I sent this very company a 'Request for Validation' letter via Certified Return Receipt Mail at the end of August. As I understand it, they have thirty days to get a reply back with the original details of the debt (to whom, for how much, when,) something they may not want to or be able to pull together if it's junk debt they bought fourth hand (or outright fraud.) I think this is different from the SoL letter I've seen mentioned already; maybe someone can come along to clarify that bit.

Knock on wood, I haven't heard back from them yet. Good luck, and consider a follow-up.
posted by trondant at 10:24 PM on October 12, 2005

Response by poster: Wow trondant, reading through your link really got me angry. The stuff Merchant Credit Guide Co is doing should be illegal. If not full-on fraud, it's definitely deceptive. I wonder how many people they've convinced to send in money?
posted by letitrain at 12:22 AM on October 13, 2005

I had a collection agency question about six weeks ago on AskMeta. Someone directed me to

This site is somewhat difficult (for me) to find what I need but it has been extremely useful, (check the bulletin boards). People are very good about answering your questions when you post them.

I hope this helps. (FWIW I am in the middle of disputing a five year old claim that just showed up on my report. It's a cable company and since they have my "personal information" the credit reporting agencies think that's enough to prove it's mine. I've never denied having done business with them, I just don't owe them money).

Good luck!
posted by 6:1 at 3:29 AM on October 13, 2005

Best answer: Buying "zombie debt" (legally uncollectable if proper defenses are invoked) for pennies on the dollar and then trying to collect it from unwitting consumers is not only perfectly legal, but a growing multimillion-dollar business.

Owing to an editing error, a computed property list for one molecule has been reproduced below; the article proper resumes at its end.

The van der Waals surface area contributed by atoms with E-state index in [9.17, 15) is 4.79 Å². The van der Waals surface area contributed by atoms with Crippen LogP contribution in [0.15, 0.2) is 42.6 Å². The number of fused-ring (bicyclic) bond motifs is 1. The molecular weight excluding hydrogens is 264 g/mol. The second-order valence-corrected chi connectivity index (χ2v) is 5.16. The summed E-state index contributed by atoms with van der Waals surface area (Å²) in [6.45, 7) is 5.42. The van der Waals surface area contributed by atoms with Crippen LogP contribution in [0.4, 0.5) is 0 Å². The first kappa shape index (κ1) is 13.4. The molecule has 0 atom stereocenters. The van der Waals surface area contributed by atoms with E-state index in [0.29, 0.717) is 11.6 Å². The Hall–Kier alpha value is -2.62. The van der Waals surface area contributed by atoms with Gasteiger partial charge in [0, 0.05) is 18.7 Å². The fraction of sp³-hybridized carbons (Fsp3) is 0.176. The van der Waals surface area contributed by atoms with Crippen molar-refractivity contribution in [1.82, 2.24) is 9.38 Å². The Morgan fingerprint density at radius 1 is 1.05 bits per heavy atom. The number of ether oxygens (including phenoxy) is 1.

Typically, here's how it works...

You've got some old, uncollectable debts from a time in the past when you were having money problems.

These days, you're doing okay, and your credit rating and scores reflect that.

A fairly simple database search matches those two facts up. You get flagged as "has money now, might pay up."

And the strongarm guys show up and try to bully you into paying a debt that, in all likelihood, the statute of limitations expired on long ago.
posted by enrevanche at 3:31 AM on October 13, 2005 [1 favorite]

Response by poster: enrevanche, one of the themes I saw in trondant's link is targeting recent mortgage shoppers. I just bought some land, so I think you're right, I was flagged.

I'll follow up if I have any more contact with them after sending the letter.
posted by letitrain at 8:02 AM on October 13, 2005

Note to future searchers: unlike other kinds of debt, there is no statute of limitations on student loans, according to this.
posted by acridrabbit at 10:21 AM on October 13, 2005

Crap. These MF's got me to pay, about six months ago. I knew I shoulda fought harder.
posted by dragstroke at 11:24 AM on October 13, 2005

It's my understanding that they can collect if you have recently told them you would pay it. If they call and say "You owe us X$ from 9 years ago." and you say "Yeah, I'll get that to you." you've reestablished the contract. Or established a new one. It probably needs to be more formal than that and maybe I'm pulling this out of my ass, but I seem to remember something along these lines.
posted by jaysus chris at 3:52 PM on October 13, 2005

I don't work for a collection agency, but I work in the collection department of a law firm (though IANAL), so I pretty much know what's legal and what's not.

It definitely sounds like what evanranche discussed. The statute of limitations on consumer debt (credit cards, car loans, personal loans) in New York State is five years from the date of default.

(Unless there's a judgment has been filed against you, then that's 20 years. But that doesn't sound like the case here.)
posted by gnomeloaf at 5:35 PM on October 13, 2005